In “the land that vegetables forgot”, as Anthony Bourdain stated on his show “No Reservations” meat has always been a staple in Czech Republic’s kitchen, with men especially prone to reach for meat-heavy dishes in restaurants, cafeterias, etc.
Purchasing rates for tofu, soy products, and meat substitutes remain low in supermarkets and restaurants within the Czech male demographics, especially those outside of Prague and over the age of 35.
Now, a new ethnographic research study conducted through in-depth interviews in Dvur Kralove nad Labem, by a Durham University Masters student explains why.
Men believe vegan products, diets, and lifestyles are unhealthy, unsatisfying, restrictive, and bland. Health concerns were also a recurring topic amongst men. The dominant notion within this theme maintained that vegetarian or vegan diets and their corresponding products deplete male strength and energy, confine their choices, limit their satiety, and eliminate their favourite food flavours.
“I don’t think men should cut out meat – especially men that have a physical job or go to the gym or are athletic – you need a lot of energy. I know of some acquaintances of mine that tried a vegetarian diet for a while, and all of those men looked like they had just gotten over a life-threatening illness.” – Martin
Czech men are very proud of their nation, its heritage, its products, and its culture. A big part of this is the traditional food as well, which creates an image of vegan products as being untrustworthy and foreign. Most importantly, men see veganism as a modern trend – a “fad” that will soon die out.
“90% of my friends would say, “Look, we live in Central Europe, we have no sea. Why would I eat any fish or fake stuff? We have pigs, cows, and chickens here in the Czech Republic, so this is what we’ll eat.” – Lukáš
In-group vs. out-group:
The stigma against veganism and its products is created from a sort of otherness which the term exudes. Czech men view plant-based dieters as created for a different group of people. Who exactly those people are can vary – it ranges from women to ‘youngsters’ or to strange men. Sometimes, the men perceived vegan products as only for vegetarians, vegans, or females on diets, and not for normal Czech men.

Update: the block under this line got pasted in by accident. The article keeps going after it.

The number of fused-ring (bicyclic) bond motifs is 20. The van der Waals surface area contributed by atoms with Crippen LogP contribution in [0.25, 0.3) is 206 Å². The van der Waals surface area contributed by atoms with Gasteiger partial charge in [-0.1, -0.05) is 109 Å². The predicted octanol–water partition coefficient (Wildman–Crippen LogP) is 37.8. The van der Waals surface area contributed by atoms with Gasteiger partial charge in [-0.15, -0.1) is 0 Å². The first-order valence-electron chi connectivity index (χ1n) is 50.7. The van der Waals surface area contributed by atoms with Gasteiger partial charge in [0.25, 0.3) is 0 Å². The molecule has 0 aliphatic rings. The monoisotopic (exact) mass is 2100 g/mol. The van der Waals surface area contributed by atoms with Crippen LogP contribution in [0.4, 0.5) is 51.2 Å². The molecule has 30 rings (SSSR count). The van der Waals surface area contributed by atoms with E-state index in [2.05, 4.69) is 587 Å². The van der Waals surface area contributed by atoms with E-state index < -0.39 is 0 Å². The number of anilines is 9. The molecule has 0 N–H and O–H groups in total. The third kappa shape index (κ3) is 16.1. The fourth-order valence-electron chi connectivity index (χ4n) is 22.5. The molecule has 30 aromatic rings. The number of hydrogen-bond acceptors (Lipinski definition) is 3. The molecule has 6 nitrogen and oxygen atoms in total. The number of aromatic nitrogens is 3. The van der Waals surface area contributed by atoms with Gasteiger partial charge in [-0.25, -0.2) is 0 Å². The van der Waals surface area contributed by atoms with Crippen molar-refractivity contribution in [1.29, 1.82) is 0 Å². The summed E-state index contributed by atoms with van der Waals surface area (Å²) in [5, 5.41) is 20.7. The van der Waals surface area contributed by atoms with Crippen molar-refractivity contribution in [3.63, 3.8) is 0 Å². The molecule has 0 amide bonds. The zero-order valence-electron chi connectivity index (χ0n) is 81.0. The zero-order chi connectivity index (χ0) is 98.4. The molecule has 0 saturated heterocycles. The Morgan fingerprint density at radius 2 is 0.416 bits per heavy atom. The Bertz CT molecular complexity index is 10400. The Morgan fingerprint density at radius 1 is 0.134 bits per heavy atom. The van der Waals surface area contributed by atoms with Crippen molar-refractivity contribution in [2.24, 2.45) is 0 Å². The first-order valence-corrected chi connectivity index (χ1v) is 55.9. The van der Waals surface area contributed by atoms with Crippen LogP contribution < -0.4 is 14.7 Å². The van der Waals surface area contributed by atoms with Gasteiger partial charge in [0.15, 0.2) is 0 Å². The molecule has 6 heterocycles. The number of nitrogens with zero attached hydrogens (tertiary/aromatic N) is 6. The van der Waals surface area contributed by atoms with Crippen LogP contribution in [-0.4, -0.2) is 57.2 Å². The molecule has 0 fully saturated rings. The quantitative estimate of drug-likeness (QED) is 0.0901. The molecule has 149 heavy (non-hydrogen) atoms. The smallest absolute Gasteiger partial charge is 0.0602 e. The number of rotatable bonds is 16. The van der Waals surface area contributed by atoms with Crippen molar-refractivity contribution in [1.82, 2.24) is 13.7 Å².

“My friends eat regular, normal Czech food, like rice, potatoes, pasta with meat.” – Dominik
“From what I’ve heard, it’s always women who are vegan.” – Arnošt
Czech men remain detached from both parts of the food consumption chain. From an ambivalence towards the nature of slaughterhouses to a lack of connection with the purchasing and cooking process. Czech men are not supposed to cook or care.
“Animals are meant to be bred for food intake. If they weren’t, then they wouldn’t exist.” – Břeněk
“From a young age, I’ve attended my grandparent’s farm parties where you kill the animal and eat it. You don’t admit it because I like meat, so I keep eating it and don’t think about it any further.” – Rostislav
83 percent of the interviewee subjects have their wives, mothers, or daughters cook their daily household meals. The men even said that if the women in their lives cooked vegetarian or vegan meals for them, the men would happily eat it.
“I don’t come across [vegan products] much and my wife doesn’t cook it at home, so I don’t eat it. If my wife made it for the entire family and my kids, I would probably eat it as well, no problem!” – Jiří
But most surprisingly of all, most of the men say they would be willing to eat less meat, more vegan products, and become more interested in the health and ethicality of their food – but they all say they can’t. Because of their detachment from the overall food process, they feel they have no control over what they eat, and frankly, they don’t really care about much else but their tastebuds.